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June 18, 2024/Digestive/Q&A

Meet David Liska, MD, MA, the New Chair of Colorectal Surgery

The new appointee brings special expertise in hereditary and young-onset colorectal cancer

David Liska, MD, MA

David Liska, MD, MA, has been appointed Chair of Colorectal Surgery at Cleveland Clinic. Dr. Liska completed his fellowship at Cleveland Clinic in 2014 and was subsequently appointed to the department as a colorectal surgeon. He replaces Scott Steele, MD, MBA, who held the position since 2016 before his appointment as President of the Cleveland Clinic Main Campus Submarket in 2023.


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In addition to his role as Chair of Colorectal Surgery, Dr. Liska also serves as co-Director of the Comprehensive Colorectal Cancer Program and is the Director of the Sanford R. Weiss, MD Center for Hereditary Colorectal Neoplasia. In addition, he leads the Center for Young-Onset Colorectal Cancer and is the James Church and Edward DeBartolo, Jr. Family Endowed Chair. He specializes in hereditary and sporadic colorectal cancer, young-onset colorectal cancer and inflammatory bowel disease (IBD).

Dr. Liska attended Johns Hopkins University for his undergraduate studies and master’s degree. He received his medical degree from Yale University in 2006 and completed his residency in general surgery at NewYork-Presbyterian/Weill Cornell Medical Center in 2013. He completed a colorectal cancer research fellowship at Memorial Sloan Kettering Cancer Center in 2010 and his clinical fellowship in colorectal surgery at Cleveland Clinic in 2014.

Dr. Liska recently sat down with Consult QD to discuss his passions and vision for the Department of Colorectal Surgery.

Q: Can you share what initially drew you to colorectal surgery?

A: I was always passionate about cancer research and surgery, but what drew me specifically to colorectal surgery was the influence of key mentors during my training, along with the fact that colorectal cancer is one of the most treatable types of cancer. This means that colorectal surgeons can often have transformative impacts on patients’ lives.

Another factor is that while a lot is already known about colorectal cancer from a molecular standpoint, there is still a lot of very exciting research going on, and things are constantly changing in our field. Even though we've been aware of colorectal cancer as a disease for hundreds of years now, the care for rectal cancer patients has changed dramatically over the last couple of decades and is still evolving today. The variety and complexity of surgical procedures performed by colorectal surgeons was another factor that attracted me to colorectal surgery, including the opportunity to invest in cutting-edge technology such as robotic and endoluminal surgery.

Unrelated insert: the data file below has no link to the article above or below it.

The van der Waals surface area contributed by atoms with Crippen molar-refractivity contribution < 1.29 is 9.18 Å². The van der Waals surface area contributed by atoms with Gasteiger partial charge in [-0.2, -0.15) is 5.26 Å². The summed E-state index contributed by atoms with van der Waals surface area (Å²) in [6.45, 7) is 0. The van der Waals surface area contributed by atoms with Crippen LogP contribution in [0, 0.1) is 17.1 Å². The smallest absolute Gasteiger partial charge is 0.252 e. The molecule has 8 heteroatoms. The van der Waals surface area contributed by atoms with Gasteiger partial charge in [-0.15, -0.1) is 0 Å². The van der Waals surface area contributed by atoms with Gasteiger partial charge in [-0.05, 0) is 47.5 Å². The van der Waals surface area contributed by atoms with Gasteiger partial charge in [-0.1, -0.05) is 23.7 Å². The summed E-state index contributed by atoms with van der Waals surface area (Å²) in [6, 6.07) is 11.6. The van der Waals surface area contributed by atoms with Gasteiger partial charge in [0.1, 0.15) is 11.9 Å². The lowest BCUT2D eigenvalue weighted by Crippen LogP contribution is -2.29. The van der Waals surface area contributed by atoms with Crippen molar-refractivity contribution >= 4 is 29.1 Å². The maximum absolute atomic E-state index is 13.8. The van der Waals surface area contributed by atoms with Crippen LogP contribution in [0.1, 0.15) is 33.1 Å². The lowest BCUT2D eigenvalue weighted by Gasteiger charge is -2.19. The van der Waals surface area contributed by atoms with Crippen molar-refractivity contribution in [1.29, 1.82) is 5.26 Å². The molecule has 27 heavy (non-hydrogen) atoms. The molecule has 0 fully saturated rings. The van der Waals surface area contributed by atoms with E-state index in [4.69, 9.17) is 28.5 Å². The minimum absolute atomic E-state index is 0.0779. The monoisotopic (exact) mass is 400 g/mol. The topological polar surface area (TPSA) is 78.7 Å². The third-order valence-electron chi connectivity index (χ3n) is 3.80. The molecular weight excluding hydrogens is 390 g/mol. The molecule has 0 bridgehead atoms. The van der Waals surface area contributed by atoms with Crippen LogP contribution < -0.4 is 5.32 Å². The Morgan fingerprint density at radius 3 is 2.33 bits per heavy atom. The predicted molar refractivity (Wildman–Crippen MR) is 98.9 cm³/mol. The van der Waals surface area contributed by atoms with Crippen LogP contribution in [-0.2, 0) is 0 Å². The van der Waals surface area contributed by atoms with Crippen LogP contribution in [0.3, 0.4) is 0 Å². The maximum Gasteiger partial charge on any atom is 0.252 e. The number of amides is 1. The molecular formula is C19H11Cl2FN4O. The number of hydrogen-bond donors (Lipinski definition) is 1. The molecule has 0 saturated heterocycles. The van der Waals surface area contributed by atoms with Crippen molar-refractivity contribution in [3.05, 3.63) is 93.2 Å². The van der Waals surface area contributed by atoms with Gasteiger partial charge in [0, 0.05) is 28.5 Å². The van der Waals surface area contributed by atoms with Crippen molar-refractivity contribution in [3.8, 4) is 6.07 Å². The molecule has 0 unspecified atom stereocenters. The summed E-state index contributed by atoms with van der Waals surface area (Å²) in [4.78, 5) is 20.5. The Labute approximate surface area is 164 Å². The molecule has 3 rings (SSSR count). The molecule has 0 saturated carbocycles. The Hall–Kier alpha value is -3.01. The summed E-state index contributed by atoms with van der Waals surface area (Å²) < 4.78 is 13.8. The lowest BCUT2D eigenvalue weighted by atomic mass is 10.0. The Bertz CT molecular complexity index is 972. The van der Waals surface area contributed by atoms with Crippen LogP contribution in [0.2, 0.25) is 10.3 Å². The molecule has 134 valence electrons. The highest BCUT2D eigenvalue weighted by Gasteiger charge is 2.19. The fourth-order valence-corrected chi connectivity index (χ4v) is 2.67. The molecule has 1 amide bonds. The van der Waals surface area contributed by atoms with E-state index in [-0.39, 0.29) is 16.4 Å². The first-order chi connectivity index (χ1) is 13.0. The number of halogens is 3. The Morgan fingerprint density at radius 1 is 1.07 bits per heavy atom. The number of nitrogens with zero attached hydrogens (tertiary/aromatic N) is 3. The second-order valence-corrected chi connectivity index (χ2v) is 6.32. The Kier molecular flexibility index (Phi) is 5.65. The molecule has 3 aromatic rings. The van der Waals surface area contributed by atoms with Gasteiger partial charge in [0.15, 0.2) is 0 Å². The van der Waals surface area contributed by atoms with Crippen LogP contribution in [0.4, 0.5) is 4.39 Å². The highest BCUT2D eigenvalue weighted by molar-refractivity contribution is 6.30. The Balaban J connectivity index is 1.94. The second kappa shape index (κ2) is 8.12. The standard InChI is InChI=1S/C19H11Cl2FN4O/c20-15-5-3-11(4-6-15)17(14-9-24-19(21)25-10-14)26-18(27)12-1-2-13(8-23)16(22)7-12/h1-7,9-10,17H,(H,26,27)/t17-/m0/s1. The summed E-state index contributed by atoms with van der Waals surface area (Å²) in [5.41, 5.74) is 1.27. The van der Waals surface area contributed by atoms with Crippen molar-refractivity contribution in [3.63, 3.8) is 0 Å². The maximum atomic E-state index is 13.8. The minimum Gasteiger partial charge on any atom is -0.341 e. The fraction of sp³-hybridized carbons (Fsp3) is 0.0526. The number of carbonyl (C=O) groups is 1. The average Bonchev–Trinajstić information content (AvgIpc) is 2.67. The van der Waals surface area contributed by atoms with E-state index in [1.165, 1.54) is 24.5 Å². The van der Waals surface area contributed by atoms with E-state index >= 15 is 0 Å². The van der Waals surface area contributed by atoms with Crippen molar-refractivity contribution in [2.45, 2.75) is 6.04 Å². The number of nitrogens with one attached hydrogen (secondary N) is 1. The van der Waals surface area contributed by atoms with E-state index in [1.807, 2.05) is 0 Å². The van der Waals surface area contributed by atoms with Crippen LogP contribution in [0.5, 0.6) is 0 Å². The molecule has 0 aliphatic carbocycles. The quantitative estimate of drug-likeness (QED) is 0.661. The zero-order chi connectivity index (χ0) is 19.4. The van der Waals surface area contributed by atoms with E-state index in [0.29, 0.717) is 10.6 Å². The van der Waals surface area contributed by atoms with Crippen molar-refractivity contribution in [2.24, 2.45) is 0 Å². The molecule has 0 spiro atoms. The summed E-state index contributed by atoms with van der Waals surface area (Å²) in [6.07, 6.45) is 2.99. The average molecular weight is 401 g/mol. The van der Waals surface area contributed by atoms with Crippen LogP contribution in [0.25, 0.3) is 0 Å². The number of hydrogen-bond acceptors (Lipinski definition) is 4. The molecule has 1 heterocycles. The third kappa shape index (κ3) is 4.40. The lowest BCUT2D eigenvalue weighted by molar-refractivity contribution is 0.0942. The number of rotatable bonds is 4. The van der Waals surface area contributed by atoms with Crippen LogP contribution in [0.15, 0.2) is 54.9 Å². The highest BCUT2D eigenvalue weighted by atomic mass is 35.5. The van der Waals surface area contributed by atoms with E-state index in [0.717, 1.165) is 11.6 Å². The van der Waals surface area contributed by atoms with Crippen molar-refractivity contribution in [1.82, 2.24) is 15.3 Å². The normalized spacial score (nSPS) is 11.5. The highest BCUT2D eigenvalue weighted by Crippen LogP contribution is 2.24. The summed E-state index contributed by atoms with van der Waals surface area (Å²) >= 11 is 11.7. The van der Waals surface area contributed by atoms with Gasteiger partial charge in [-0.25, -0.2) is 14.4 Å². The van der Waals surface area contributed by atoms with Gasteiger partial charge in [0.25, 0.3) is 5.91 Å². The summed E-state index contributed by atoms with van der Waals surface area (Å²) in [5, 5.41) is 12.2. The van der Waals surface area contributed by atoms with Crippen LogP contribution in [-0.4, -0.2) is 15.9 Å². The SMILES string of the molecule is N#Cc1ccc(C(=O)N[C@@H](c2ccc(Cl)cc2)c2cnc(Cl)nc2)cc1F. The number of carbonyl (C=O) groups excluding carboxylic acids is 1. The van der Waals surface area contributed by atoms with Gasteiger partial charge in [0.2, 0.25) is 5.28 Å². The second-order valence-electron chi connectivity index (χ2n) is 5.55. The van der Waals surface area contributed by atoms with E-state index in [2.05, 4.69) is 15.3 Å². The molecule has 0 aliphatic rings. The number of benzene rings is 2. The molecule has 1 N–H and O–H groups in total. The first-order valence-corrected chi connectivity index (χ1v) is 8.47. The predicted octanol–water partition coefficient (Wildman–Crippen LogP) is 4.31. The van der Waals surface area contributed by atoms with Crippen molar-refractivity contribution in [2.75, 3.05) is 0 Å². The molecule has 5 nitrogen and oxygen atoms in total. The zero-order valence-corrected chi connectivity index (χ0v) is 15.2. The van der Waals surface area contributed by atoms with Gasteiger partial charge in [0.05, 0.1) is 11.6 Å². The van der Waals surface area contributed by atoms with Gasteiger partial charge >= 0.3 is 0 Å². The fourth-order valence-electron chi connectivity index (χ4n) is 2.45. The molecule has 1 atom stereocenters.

Lastly, the patient population for colorectal surgery is incredibly diverse. It is a privilege to care for a broad spectrum of patients who are from different backgrounds and at different points in their lives. It is caring for patients that keeps me engaged and makes the work fun and interesting.


Q: What can you tell us about colorectal surgery at Cleveland Clinic?

A: We have the largest and best colorectal surgery department in the world. We have over 20 colorectal surgeons here in Northeast Ohio, and we have large groups of experienced surgeons in Florida, London and Abu Dhabi. We are a very diverse group of surgeons from many different backgrounds in terms of where our surgeons are from, where they trained and what area within colorectal surgery they subspecialize in. So as a group, we have very broad expertise in all things colorectal, but we also have many department members who are foremost world experts in rare conditions and cutting-edge complex colorectal procedures. I think what we as a group uniquely excel at is providing complex multidisciplinary care that’s collaborative, comprehensive, and compassionate to all of our patients. We have patients coming from all over the world to see our surgeons and multidisciplinary colleagues for that expertise.

Q: What are some of your priorities in your new position?